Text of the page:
Do you think that the internet in a way is a step back to that more static media plane? In the sense that much of it is word based. It’s not like TV where people chatter and images are shot at you from a bazooka. Even though there’s online video, animation, colour and movement, most online content involves literally flipping through pages. Sort of a return to the written word.
Perhaps. It’s a really interesting paradox I think. I think about this a lot. Yes you have that kind of demand on your patience if you’re reading a good article or a good blog post. But then again, have you been to Digg.com? Have you read the comments on that stuff? Yes it goes back to a word place, and yes you can take your time, and yes there are places on the net for that type of discussion or uptake of information. But, it’s the same type of signal to noise ratio. It’s so out of whack on the internet because there’s so much noise and so little signal out there. So I compare that to broadcast and TV. At least internet users have a choice…
And it’s largely a free choice, costwise.
That’s right. At least it’s not pushed in your face. You have to ask for it. You have to go to Digg. If you wanted to go to the McDonald’s website you can do that too. I don’t know why, but you can.
In a way television’s a choice too. After all, you’ve got to choose when or if you want to turn it on.
You do, but I don’t feel it’s as much choice. So yeah, it’s just different. I’m no expert as you can tell. But I find it way more interesting than television. And it’s funny, becauseÃ¯Â¿Â½ I had aspirations to be this or that filmmaker when I was younger, that’s before I came to America to study art….
And when was that?
1999 was when it started. And after about three years of living there I became sadly extremely cynical and jaded in a way. About media. And about the Hollywood system. Television and celebrity and all that. It’s so much noise to me. I don’t know why. I don’t know what turned in me, but that need to work in Hollywood or a big studio died. Doesn’t interest me at all.
Thinking of it this way, more on a one-to-one level. When you talk about noise and meaningless messages, how many of people’s daily social interactions are truly meaningful? How many have real deep substance, rather than just being the reverberation of our own internal noise, be that noise anxiety, fear, pride, or just looking good; self-aggrandisement. It seems to me that perhaps the media just amplifies this, the background noise that’s always part of the way we live?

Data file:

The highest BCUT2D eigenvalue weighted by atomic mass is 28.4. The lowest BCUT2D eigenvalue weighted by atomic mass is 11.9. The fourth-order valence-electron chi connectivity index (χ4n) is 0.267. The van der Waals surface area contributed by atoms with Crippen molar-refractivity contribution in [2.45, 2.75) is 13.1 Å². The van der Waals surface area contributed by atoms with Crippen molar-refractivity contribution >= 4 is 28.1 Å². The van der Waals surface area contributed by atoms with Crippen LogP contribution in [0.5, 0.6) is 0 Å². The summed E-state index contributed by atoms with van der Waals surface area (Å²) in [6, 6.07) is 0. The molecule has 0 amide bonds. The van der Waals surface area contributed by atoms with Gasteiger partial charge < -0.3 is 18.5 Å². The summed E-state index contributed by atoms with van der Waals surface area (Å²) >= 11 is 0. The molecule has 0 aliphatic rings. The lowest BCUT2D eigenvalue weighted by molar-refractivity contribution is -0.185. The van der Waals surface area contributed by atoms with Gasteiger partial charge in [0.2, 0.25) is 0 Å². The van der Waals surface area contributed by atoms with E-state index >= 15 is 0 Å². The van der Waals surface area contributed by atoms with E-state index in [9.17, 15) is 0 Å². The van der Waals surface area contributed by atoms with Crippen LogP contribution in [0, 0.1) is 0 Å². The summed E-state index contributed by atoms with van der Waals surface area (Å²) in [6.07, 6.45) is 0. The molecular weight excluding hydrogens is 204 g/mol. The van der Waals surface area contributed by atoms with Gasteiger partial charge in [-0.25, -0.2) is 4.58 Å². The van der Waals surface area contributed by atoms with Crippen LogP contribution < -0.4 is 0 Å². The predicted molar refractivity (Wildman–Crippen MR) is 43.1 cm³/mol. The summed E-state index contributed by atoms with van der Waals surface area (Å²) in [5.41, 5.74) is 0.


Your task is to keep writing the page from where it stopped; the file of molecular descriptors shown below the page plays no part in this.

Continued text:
Perhaps. Yeah, that’s a good point. But how come there are those extraordinary cases where artists do their own thing? What compels Swoon to post her pieces?
Maybe it’s because they are an extraordinary case.
Perhaps they are, but that’s what interests me. That’s what gives me hope. And I wish that more people took more risks and went outdoors and turned off their TVs and made their own thing.
And it’s good to have something like The Run Up, or any document where artists can actually speak for themselves, and you can see that they’re living in the same world with the same problems, and relating to people in ways that we too can adopt. And that’s inspiring.
Yeah. And the thing that I was really psyched about doing The Run Up- it’s completely all in their own words. There’s no narration, there’s no off camera guy going, ‘And he’s worked in this studio for 20 years…’
Anything other then their words is just noise. It’s unnecessary elaboration.
Yeah. It’s straight, direct, hopefully communicative. My job on that was to accentuate everybody’s personality or to bring out the emotional content in their work in some way.Ã¯Â¿Â½ But I’m not there. I don’t want to have any hand or authorship in this. It’s not about me. I’m happy that my name’s on the cover with Joey’s, it’s kind of like ‘oh cool, validation. We did that!’. But it’s not a Shaun Roberts Joey Garfield kind of thing. It’s by us. But it’s all about them. I love that, and that’s how it should be. I want everyone’s voices to be distinct. And that’s why we chose the vignette structure. Suits DVD anyway. Hard to screen all at once, but that’s a conscious decision.
So what else are you working on? Triple Wide- what’s your involvement in that, and what’s the result?